The Canadian real estate market continues to tighten, with the number of home sales increasing in February while new listings declined.
This trend tells us that buyers were more active than sellers, pointing towards a spring market that could be turning in favour of the latter.
Despite the number of sales growing by 2.3 per cent from January to February, the transaction volume is still 40 per cent below February 2022. It is worth noting that February of 2022 was a very hot market and likely an outlier data point, but volume is still well below the 10-year average:
The key competitive advantage here for real estate professionals is to distinguish whether this uptrend indicates a recovery or return to spring-market seasonality.
In a typical year, composition mix and seasonality can drive price and volume up in February and March. The impact of these cycles on national trends is best understood on an individual market-by-market basis.
House prices have fallen the most on record
The actual (not seasonally adjusted) national average sale price posted an 18.9 per cent year-over-year decline in February.
This marks the largest drop in house prices on record, surpassing even the heights of the 1981 and 1989 markets. On the bright side, the worst is likely behind us, as most markets peaked in February 2022. Price data was especially skewed by Toronto and Vancouver, while some smaller markets peaked in March 2022.
There is likely one more month of shocking price-drop data ahead, but it is unlikely we will see a worse number next month. This reality greatly impacts consumer sentiment, as buyer activity tends to ramp up once economic uncertainty has subsided.
With that being said, it appears we’re now approaching further economic uncertainty and turmoil with global banking crises; it is evident in CREA’s Chart A that Canadians respond to economic uncertainty with a marked slowdown in real estate transaction activity.
This uncertainty has manifested in a reduction of bond yields, the primary pricing mechanism for fixed-rate mortgages in Canada, so there could be some relief ahead for buyers who are restricted by interest rates.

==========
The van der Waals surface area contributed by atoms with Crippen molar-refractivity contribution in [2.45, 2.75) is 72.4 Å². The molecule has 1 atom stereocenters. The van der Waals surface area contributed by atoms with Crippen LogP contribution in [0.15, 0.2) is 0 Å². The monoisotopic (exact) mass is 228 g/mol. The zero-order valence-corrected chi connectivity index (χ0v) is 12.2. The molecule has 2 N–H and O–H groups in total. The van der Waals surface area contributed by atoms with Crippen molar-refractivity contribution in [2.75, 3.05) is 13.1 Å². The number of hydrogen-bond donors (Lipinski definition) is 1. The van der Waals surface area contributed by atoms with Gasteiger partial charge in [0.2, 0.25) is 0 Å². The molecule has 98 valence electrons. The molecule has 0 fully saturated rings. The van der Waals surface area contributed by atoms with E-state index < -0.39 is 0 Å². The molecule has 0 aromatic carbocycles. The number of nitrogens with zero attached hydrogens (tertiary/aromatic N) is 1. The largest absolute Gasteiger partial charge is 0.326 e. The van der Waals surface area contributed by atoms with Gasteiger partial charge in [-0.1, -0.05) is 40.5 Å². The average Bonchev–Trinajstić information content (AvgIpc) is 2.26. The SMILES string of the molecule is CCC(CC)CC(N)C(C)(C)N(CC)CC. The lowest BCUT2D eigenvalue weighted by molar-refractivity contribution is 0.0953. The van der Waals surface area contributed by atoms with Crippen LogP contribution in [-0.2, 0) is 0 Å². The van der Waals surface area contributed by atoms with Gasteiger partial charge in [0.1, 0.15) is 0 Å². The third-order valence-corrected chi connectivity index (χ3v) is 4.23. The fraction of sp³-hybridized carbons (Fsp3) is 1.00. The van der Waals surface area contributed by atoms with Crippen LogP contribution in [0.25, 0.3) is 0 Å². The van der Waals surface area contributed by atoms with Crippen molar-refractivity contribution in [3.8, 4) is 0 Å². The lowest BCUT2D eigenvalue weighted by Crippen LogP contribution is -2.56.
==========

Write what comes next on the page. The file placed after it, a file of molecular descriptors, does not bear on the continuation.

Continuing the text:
Daniel Foch is a real estate broker, working in the real estate industry for over 15 years with various notable organizations such as Interrent REIT, CBRE, and Hydro One. Daniel and his team have transacted over $250M in real estate across a variety of asset classes. During his academic career, Daniel was an active instructor, contributor and researcher in the University of Guelph’s Real Estate Faculty, founder of The University’s International URECC event, and was awarded for affordable housing innovation by CMHC & The University of Guelph during his tenure at the university.
Daniel is a regular contributor in the Canadian media as one of the most trusted, unbiased, and balanced sources of real estate insight. As a result, his real estate expertise has been featured in The Wall Street Journal, CBC, BNN Bloomberg, and The Globe and Mail, among others. Daniel has built a captive audience of over 100,000 real estate investors across multiple social media platforms by providing primary research and market analysis.
Great informative read.
Yes – sellers’market in 2023.
But with $CDN inflation and savings deflating, 5% real estate fees (agent/broker/franchise) services appear greatly over-valued.
Us seniors must downsize again and expect to pay $125,000 to sell and buy a smaller home. Nowadays we can find a home from our living room, prep & market ourselves, get a form on-line for the deal, share a home inspection and law office for about $10k.
Is the real estate industry ready for PRIVATE DEALS and self-serve?
Retired R.E. Broker 1998 – 2017